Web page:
In This Article Expand or collapse the "in this article" section Deceptive Speech

  • Introduction
  • General Overviews
  • Lying
  • Misleading
  • Bullshitting
  • Beyond Lying, Misleading, and Bullshitting

Linguistics Deceptive Speech
Brady Clark
  • LAST MODIFIED: 23 June 2023
  • DOI: 10.1093/obo/9780199772810-0304


Work on natural language meaning in linguistics and philosophy often assumes a highly idealized model of communication, one grounded in cooperation, honesty, and trust. Real-world communication is, of course, quite different. We use language both to assert what we believe to be the case and to directly deceive by lying. Lying, however, is just one tool among many we use to deceive with language. We use language to deceive indirectly as well. We bullshit, mislead, and insinuate (among other deceptive acts of speech). Further, the distinction between lying and other forms of deceptive speech is significant in a variety of domains, both formal and informal. For example, the lying-misleading distinction is one that has enormous import in our intimate relationships, politics, and the courtroom (among other venues). A range of fields beyond linguistics have contributed to our understanding of deceptive speech, including philosophy, psychology, sociology, political, and legal studies. But, despite the significance that deceptive speech plays in our lives and several millennia of inquiry, we have a poor understanding of the taxonomy of verbal deception and only preliminary answers to foundational questions (including: How should we characterize the different kinds of deceptive speech?; How do we acquire the ability to deceive through language?; How can we reliably detect verbal deception, if at all?; etc.). Quite a bit of work on deceptive speech has been devoted to articulating its taxonomy. A simple, albeit controversial, taxonomy has emerged in recent years: lying, misleading, and bullshitting. Following a section which presents General Overviews of deceptive speech, there are sections below devoted to each of Lying, Misleading, and Bullshitting, respectively, as well as a final section highlighting work that has sought to expand this taxonomy. In each section, key references and guiding questions are described.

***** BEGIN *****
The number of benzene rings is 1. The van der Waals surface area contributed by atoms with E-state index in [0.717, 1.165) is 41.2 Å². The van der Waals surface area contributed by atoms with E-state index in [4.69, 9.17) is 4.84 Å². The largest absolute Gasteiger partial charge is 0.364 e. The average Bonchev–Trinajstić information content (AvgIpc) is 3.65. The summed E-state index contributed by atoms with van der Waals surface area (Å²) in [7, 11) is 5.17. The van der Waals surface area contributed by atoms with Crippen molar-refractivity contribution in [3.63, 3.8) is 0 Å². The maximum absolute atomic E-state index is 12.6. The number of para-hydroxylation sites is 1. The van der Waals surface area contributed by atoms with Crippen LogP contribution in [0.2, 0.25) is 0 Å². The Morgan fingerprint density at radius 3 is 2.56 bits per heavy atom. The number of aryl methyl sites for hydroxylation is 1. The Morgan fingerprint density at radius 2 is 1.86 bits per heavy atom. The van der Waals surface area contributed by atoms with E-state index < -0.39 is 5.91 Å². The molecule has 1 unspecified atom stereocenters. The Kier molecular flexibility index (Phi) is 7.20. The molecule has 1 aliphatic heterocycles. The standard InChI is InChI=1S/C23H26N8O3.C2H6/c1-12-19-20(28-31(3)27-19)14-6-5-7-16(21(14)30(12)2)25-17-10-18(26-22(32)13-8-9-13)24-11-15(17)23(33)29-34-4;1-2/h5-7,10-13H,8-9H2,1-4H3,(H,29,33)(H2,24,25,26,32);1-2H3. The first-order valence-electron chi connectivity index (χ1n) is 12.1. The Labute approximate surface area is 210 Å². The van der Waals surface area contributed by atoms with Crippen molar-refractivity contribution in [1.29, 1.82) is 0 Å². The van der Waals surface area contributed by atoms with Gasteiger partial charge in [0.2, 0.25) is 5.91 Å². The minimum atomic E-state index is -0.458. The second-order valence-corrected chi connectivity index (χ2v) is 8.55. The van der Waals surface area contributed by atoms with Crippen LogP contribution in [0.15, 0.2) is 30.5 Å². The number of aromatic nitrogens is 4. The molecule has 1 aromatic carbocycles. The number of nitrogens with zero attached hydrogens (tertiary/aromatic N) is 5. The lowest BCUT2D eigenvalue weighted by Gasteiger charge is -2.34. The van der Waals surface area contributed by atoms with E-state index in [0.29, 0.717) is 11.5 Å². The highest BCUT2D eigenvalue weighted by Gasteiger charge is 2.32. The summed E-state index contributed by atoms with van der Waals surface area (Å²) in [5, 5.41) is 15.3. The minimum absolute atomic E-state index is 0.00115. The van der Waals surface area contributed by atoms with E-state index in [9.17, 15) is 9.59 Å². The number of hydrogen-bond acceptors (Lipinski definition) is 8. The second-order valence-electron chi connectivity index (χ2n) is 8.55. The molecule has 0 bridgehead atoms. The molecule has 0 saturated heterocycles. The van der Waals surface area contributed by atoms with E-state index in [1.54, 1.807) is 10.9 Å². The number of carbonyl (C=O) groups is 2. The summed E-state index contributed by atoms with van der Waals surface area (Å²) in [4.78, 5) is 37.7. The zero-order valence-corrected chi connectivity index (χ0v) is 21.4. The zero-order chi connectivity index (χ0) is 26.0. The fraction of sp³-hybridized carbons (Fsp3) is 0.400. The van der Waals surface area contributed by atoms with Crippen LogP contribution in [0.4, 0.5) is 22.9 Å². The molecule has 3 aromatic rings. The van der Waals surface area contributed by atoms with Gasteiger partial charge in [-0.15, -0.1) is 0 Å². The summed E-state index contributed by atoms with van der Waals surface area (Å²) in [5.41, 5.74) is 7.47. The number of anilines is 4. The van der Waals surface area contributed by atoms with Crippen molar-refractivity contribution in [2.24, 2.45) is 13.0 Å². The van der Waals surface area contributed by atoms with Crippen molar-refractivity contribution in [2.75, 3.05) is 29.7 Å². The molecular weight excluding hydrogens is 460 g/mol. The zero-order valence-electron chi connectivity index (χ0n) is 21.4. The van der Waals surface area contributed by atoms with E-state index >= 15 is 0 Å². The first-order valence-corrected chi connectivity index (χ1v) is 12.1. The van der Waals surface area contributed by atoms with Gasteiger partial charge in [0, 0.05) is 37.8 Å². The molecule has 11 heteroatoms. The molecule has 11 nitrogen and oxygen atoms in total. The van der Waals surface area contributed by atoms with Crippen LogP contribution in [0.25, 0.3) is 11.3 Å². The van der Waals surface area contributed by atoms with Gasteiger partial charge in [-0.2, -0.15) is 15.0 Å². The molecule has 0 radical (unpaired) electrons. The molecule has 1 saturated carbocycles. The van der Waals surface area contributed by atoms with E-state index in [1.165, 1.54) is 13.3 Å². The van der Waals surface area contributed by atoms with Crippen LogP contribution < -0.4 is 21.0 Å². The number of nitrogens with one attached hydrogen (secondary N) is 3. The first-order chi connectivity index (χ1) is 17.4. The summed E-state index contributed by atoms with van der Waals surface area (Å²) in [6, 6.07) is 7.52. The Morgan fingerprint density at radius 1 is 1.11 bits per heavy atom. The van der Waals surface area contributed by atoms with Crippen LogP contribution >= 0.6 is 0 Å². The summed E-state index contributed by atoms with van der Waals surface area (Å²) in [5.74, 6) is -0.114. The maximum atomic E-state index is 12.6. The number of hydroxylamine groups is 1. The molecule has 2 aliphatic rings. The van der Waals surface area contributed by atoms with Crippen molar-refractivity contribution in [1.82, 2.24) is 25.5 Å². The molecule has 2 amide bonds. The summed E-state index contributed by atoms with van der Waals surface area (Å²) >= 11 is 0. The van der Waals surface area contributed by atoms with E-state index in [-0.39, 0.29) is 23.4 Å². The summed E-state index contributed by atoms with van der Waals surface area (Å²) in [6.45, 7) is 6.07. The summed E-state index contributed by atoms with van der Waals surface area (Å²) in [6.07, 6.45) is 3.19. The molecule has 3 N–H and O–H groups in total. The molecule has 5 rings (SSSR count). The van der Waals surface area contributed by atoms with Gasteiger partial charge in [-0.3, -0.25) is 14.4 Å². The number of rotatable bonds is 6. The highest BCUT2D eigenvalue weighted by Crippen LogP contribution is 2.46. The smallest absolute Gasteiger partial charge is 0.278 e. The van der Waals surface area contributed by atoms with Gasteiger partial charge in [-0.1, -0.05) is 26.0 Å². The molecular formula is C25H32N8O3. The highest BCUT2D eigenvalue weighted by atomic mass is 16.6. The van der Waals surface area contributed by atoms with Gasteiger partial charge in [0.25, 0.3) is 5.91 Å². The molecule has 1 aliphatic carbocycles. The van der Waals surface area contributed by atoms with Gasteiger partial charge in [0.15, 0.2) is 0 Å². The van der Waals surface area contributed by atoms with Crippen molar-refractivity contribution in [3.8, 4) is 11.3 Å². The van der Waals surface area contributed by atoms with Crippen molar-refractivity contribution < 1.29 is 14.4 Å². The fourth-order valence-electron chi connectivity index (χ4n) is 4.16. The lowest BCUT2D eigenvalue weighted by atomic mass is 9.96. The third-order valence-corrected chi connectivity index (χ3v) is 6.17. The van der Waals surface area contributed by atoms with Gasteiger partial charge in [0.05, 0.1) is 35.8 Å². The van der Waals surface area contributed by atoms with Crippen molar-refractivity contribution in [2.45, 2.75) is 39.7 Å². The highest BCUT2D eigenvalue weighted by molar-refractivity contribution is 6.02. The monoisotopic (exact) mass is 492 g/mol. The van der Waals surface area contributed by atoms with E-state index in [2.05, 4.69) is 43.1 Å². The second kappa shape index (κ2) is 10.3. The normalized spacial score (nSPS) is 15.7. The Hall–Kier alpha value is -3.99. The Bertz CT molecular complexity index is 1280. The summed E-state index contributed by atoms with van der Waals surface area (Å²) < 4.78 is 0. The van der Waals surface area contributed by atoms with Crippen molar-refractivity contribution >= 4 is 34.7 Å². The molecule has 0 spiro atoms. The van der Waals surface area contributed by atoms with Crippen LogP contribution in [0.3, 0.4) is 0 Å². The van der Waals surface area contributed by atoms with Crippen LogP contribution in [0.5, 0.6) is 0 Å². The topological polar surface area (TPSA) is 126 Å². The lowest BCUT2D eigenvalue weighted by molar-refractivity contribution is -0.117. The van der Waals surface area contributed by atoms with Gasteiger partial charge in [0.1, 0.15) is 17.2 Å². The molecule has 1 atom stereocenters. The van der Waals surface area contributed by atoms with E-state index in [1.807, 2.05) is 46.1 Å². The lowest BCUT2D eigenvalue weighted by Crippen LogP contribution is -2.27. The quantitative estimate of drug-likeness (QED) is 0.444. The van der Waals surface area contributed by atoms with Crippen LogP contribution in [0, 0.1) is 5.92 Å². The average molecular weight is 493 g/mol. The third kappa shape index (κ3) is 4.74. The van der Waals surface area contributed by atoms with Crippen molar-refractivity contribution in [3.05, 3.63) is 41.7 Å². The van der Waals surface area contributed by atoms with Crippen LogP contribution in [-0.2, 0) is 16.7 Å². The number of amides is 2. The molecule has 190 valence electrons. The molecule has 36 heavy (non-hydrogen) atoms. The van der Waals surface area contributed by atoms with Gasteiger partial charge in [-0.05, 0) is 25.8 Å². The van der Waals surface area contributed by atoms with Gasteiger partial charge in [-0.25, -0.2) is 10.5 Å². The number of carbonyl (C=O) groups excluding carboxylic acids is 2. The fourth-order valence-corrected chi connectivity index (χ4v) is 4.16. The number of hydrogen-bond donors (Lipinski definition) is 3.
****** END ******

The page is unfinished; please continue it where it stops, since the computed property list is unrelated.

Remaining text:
General Overviews

Meibauer 2019 is an indispensable recent collection of introductory articles to a range of topics in the study of deceptive speech, particularly lying and its siblings, surveying work both classical and contemporary; see also Levine 2014 and Michaelson and Stokke 2018. Levine 2020 presents a comprehensive historical and critical survey of deception detection research. Philosophers have had much to say about deceptive speech. The papers in Grice 1989 on meaning and conversation are crucial to understanding recent philosophical work on deceptive speech, much of which is (neo‑)Gricean in spirit (see Stokke 2018 for an important recent philosophical work that is informed by, but also departs in substantive ways from, neo-Gricean approaches to deceptive speech). Cappelen and Dever 2019 is a clearly written textbook on non-idealized language from the perspective of two philosophers of language. Carson 2010 is an influential philosophical work on lying and other forms of deceptive speech. Few linguists have taken a broad view on deceptive uses of language, but Bolinger 1980 and Meibauer 2014 are two important exceptions that include much of interest to the study of deceptive speech and do not overlap significantly in content or focus. There is a wide range of work on the deceptive use of language in specific contexts; e.g., Green 2006 on verbal deception and the law. Heffer 2020 is an interdisciplinary study of untruthfulness in discourse that applies a novel analytical framework to several case studies, including deceptive political speech.